Few other insects can match the aerial prowess of asilids, which perform with two wings (and a pair of stabilising halteres) manœuvres beyond the means of many other four-winged orders. Only the odonates come close in their mastery of invertebrate airspace and a degree of convergence could be posited in the flies' elongated abdomens, widely spaced eyes that recall those of damselflies and hunting patterns not unlike the habits of perching libellulids. Their legs are also adapted for grasping and like dragonflies, asilids prefer to wing it than walk even a couple of steps to reach a fresh position.
There are species that forage from the ground, grassy thickets or the treetops, but in local woods, individuals can usually be spotted on the sunlit end of a dangling twig or the skeletal tips of dry brushwood by forest trails. Surveying their surroundings for moving targets, the asilids launch unannounced sortees of unreasonable speed that typically end with a return to the same spot, prey in hand, or rather, at the end of a sturdy beak. Larger prey are secured with the aid of spiny forelegs, and even robust bees and dragonflies soon succumb to a cocktail of toxins that first paralyses then pulverises the victim from the inside out.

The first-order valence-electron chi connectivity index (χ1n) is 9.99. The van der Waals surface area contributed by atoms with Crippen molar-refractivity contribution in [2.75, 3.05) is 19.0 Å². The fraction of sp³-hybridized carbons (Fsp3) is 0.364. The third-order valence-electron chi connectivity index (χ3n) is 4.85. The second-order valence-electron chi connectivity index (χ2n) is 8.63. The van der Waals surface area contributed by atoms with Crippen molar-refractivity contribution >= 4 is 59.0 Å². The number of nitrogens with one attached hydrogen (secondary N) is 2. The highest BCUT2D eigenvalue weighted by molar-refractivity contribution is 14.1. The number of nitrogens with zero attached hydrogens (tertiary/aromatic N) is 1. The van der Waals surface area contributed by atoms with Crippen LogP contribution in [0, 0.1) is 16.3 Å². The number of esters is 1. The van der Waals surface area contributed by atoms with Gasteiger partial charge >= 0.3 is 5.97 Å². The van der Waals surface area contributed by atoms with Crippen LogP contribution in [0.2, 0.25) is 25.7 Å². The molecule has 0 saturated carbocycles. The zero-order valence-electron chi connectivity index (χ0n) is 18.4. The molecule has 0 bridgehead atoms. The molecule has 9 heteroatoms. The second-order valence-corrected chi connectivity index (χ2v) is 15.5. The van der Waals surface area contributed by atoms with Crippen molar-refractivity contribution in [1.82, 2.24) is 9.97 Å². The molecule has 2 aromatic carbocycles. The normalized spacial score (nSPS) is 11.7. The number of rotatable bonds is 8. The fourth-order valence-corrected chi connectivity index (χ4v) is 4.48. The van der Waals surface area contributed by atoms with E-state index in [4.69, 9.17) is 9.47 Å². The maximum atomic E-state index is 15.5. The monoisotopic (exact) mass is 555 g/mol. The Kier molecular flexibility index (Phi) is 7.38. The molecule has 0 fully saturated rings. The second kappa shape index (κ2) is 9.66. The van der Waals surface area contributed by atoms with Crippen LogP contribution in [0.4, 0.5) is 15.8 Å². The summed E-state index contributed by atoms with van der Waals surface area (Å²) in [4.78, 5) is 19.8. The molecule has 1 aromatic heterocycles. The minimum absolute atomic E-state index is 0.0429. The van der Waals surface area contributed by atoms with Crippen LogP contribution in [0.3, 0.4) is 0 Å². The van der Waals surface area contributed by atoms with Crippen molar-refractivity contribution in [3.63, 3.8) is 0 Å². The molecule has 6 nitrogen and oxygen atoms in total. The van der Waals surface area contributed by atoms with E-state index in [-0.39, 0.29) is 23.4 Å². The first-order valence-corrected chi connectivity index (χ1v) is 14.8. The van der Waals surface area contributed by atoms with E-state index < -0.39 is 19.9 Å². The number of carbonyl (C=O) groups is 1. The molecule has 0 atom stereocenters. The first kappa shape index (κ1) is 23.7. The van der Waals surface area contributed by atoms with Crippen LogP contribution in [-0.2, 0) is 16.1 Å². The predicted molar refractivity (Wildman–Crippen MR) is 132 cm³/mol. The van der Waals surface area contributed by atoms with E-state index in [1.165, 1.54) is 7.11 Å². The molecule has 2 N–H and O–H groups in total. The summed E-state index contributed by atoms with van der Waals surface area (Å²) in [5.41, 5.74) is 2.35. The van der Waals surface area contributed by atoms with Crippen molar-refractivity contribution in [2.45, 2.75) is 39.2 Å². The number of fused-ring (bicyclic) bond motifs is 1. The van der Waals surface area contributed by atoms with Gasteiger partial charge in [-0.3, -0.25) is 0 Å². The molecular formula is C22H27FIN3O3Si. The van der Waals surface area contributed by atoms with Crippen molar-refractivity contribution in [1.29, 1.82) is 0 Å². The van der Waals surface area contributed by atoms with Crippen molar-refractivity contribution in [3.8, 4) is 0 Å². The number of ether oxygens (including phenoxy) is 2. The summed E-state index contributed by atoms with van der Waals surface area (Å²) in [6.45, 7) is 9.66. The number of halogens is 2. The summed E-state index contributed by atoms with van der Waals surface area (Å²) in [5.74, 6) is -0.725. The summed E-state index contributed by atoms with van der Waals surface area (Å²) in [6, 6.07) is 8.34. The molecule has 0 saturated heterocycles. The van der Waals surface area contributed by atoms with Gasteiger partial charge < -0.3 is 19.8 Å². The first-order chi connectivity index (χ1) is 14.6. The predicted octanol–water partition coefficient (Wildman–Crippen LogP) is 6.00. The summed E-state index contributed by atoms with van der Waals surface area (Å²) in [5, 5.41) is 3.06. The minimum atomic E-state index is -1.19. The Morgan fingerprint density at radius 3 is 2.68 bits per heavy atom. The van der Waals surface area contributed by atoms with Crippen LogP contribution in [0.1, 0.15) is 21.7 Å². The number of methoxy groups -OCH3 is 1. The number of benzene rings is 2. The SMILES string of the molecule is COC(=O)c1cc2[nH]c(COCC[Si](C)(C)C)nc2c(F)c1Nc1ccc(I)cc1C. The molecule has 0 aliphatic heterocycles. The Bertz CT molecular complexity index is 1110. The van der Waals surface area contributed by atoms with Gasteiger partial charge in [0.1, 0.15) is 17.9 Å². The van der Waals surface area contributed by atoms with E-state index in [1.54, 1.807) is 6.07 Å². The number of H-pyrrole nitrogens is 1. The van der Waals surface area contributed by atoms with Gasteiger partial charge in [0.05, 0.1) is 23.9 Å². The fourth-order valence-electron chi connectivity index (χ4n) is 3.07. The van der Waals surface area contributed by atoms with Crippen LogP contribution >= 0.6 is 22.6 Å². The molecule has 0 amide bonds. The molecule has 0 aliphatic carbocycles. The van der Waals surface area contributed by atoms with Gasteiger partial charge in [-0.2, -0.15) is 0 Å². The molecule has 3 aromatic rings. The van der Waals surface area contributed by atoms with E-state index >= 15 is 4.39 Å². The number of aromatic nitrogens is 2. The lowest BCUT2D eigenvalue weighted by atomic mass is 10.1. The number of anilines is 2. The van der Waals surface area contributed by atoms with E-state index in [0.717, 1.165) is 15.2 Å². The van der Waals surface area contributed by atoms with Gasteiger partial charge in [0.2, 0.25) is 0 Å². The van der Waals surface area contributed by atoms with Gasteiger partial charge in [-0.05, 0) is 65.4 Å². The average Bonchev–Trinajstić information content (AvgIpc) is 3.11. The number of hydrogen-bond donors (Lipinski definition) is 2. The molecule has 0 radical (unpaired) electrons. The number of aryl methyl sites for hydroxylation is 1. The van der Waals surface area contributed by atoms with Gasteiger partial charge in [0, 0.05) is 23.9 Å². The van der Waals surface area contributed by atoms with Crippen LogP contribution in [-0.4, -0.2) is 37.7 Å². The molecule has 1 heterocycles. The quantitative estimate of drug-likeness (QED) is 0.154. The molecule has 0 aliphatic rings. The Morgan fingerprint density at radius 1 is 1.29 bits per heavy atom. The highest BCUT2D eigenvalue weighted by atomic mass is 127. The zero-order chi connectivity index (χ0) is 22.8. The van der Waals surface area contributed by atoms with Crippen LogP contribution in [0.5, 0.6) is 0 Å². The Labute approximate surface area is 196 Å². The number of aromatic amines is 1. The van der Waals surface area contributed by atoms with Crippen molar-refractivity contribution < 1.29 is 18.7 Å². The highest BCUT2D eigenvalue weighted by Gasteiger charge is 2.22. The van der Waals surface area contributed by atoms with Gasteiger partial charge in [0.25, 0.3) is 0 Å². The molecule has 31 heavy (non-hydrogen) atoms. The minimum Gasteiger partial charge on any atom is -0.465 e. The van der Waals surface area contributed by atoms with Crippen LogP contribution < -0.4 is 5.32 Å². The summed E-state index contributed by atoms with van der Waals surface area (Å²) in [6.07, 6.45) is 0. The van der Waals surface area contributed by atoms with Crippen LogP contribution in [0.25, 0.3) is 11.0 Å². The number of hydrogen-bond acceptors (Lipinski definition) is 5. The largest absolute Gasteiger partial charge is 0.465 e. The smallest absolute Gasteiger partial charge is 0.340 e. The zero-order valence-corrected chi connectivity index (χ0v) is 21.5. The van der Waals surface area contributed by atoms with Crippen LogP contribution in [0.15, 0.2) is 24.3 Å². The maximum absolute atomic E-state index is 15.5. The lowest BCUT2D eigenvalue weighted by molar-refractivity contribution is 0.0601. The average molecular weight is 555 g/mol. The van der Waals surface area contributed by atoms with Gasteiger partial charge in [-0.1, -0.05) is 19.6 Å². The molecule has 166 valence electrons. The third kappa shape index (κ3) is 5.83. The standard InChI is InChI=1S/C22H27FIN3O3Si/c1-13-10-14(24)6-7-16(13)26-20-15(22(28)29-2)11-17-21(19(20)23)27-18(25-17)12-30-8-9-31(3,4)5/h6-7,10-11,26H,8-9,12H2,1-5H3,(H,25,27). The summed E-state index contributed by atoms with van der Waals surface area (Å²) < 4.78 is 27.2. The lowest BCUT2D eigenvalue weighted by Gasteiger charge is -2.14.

Robberflies are reputed to possess a 'bite' that causes much pain to humans. But their visual acuity also minimises chances to test this claim. For some reason, robberflies half-an-inch or less in length quite readily endure the antics of digital papparazzi, as long as movements are slow and their seat is unshaken; at Lentang Forest in Selangor, Malaysia, a sleek ommatiine with the plumose antennae that distinguish the subfamily barely budged as it fed on a tiny beetle snared midflight and stabbed in the back.
But a game of hide-and-seek awaits those who attempt to stalk the larger species, which display severely low tolerance for invasions of their personal space. Compounding this frustration are the unruly habitats favoured by some of the biggest robberflies I have seen: mangroves or river banks where the insects easily dash out of sight or at least out of reach even when spotted at an unfair distance. It was thus a pleasant surprise to find at Pulau Semakau a 'giant' which put up with repeated hounding around a scattering of driftwood and slippery rocks that served as its hunting ground. Strongly built with flattened antenna tips and a blue-green shine in oblique light, this asilid favoured flattish surfaces and is possibly a member of the wasp-mimicking genus Pogonosoma. Perhaps assured by the relative immunity it enjoys from avian and other insectivorous predators, the fly chose not to flee to the canopy, making instead short hops from log to log. Our bland attire of greens and greys may have also helped lull the laphrine into a state of complacency and regard us as mere gnats not worth the trouble of temporary evacuation or domesticated pests who cannot survive prolonged exposure on a shore of wild proportions.